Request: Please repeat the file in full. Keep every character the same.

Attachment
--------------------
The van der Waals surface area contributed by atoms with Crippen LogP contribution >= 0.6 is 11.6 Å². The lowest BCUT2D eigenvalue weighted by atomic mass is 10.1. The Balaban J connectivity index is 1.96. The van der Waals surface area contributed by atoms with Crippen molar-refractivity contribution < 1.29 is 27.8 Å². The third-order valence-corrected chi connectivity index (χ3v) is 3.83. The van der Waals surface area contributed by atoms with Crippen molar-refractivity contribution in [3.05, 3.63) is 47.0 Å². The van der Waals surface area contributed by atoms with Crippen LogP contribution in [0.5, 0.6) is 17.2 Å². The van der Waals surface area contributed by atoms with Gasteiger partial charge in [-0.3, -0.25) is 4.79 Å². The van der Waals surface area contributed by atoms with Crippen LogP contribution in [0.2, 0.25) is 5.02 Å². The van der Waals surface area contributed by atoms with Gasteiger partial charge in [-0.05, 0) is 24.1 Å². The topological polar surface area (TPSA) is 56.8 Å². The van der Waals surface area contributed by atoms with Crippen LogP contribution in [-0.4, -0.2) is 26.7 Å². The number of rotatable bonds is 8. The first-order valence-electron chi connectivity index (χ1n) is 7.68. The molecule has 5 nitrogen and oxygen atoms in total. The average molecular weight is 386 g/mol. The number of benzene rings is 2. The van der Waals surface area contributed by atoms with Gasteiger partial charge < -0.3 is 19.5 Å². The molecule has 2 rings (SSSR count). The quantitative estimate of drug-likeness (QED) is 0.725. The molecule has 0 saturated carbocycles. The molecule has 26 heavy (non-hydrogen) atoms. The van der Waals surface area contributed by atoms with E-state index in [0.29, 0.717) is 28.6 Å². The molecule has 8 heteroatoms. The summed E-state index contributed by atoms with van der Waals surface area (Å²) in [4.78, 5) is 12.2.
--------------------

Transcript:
The van der Waals surface area contributed by atoms with Crippen LogP contribution >= 0.6 is 11.6 Å². The lowest BCUT2D eigenvalue weighted by atomic mass is 10.1. The Balaban J connectivity index is 1.96. The van der Waals surface area contributed by atoms with Crippen molar-refractivity contribution < 1.29 is 27.8 Å². The third-order valence-corrected chi connectivity index (χ3v) is 3.83. The van der Waals surface area contributed by atoms with Crippen molar-refractivity contribution in [3.05, 3.63) is 47.0 Å². The van der Waals surface area contributed by atoms with Crippen LogP contribution in [0.5, 0.6) is 17.2 Å². The van der Waals surface area contributed by atoms with Gasteiger partial charge in [-0.3, -0.25) is 4.79 Å². The van der Waals surface area contributed by atoms with Crippen LogP contribution in [0.2, 0.25) is 5.02 Å². The van der Waals surface area contributed by atoms with Gasteiger partial charge in [-0.05, 0) is 24.1 Å². The topological polar surface area (TPSA) is 56.8 Å². The van der Waals surface area contributed by atoms with Crippen LogP contribution in [-0.4, -0.2) is 26.7 Å². The number of rotatable bonds is 8. The first-order valence-electron chi connectivity index (χ1n) is 7.68. The molecule has 5 nitrogen and oxygen atoms in total. The average molecular weight is 386 g/mol. The number of benzene rings is 2. The van der Waals surface area contributed by atoms with Gasteiger partial charge < -0.3 is 19.5 Å². The molecule has 2 rings (SSSR count). The quantitative estimate of drug-likeness (QED) is 0.725. The molecule has 0 saturated carbocycles. The molecule has 26 heavy (non-hydrogen) atoms. The van der Waals surface area contributed by atoms with E-state index in [0.29, 0.717) is 28.6 Å². The molecule has 8 heteroatoms. The summed E-state index contributed by atoms with van der Waals surface area (Å²) in [4.78, 5) is 12.2.